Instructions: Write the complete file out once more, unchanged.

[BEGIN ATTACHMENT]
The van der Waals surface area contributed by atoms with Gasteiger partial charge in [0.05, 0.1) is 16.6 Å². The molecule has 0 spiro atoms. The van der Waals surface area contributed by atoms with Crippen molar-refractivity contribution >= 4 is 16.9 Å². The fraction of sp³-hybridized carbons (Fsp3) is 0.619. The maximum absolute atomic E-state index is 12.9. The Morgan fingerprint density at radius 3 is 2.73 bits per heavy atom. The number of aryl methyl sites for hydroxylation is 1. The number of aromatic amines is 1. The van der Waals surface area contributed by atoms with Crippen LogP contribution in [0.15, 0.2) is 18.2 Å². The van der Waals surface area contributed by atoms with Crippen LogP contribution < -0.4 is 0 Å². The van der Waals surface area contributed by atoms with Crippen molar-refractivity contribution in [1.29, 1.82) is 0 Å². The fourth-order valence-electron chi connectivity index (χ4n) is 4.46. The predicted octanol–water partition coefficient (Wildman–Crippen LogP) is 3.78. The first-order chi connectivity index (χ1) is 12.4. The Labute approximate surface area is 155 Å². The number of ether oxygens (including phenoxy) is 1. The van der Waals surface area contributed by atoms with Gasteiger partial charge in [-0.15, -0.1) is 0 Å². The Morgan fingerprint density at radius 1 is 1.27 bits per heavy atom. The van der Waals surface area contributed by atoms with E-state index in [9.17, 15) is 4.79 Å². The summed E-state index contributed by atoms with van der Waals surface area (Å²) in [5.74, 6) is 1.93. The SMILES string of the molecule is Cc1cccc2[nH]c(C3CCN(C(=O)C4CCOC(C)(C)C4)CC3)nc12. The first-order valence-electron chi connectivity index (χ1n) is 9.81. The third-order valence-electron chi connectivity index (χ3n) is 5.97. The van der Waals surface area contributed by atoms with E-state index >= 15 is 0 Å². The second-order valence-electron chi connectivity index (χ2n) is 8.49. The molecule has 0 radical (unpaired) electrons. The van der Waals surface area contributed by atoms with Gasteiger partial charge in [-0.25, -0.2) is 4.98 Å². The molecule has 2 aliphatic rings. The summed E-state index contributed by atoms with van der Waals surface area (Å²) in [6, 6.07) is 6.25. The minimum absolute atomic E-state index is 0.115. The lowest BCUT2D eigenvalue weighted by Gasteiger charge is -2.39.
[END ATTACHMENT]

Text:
The van der Waals surface area contributed by atoms with Gasteiger partial charge in [0.05, 0.1) is 16.6 Å². The molecule has 0 spiro atoms. The van der Waals surface area contributed by atoms with Crippen molar-refractivity contribution >= 4 is 16.9 Å². The fraction of sp³-hybridized carbons (Fsp3) is 0.619. The maximum absolute atomic E-state index is 12.9. The Morgan fingerprint density at radius 3 is 2.73 bits per heavy atom. The number of aryl methyl sites for hydroxylation is 1. The number of aromatic amines is 1. The van der Waals surface area contributed by atoms with Crippen LogP contribution in [0.15, 0.2) is 18.2 Å². The van der Waals surface area contributed by atoms with Crippen LogP contribution < -0.4 is 0 Å². The van der Waals surface area contributed by atoms with Crippen molar-refractivity contribution in [1.29, 1.82) is 0 Å². The fourth-order valence-electron chi connectivity index (χ4n) is 4.46. The predicted octanol–water partition coefficient (Wildman–Crippen LogP) is 3.78. The first-order chi connectivity index (χ1) is 12.4. The Labute approximate surface area is 155 Å². The number of ether oxygens (including phenoxy) is 1. The van der Waals surface area contributed by atoms with Gasteiger partial charge in [-0.15, -0.1) is 0 Å². The Morgan fingerprint density at radius 1 is 1.27 bits per heavy atom. The van der Waals surface area contributed by atoms with E-state index in [9.17, 15) is 4.79 Å². The summed E-state index contributed by atoms with van der Waals surface area (Å²) in [5.74, 6) is 1.93. The SMILES string of the molecule is Cc1cccc2[nH]c(C3CCN(C(=O)C4CCOC(C)(C)C4)CC3)nc12. The first-order valence-electron chi connectivity index (χ1n) is 9.81. The third-order valence-electron chi connectivity index (χ3n) is 5.97. The van der Waals surface area contributed by atoms with E-state index >= 15 is 0 Å². The second-order valence-electron chi connectivity index (χ2n) is 8.49. The molecule has 0 radical (unpaired) electrons. The van der Waals surface area contributed by atoms with Gasteiger partial charge in [-0.25, -0.2) is 4.98 Å². The molecule has 2 aliphatic rings. The summed E-state index contributed by atoms with van der Waals surface area (Å²) in [6, 6.07) is 6.25. The minimum absolute atomic E-state index is 0.115. The lowest BCUT2D eigenvalue weighted by Gasteiger charge is -2.39.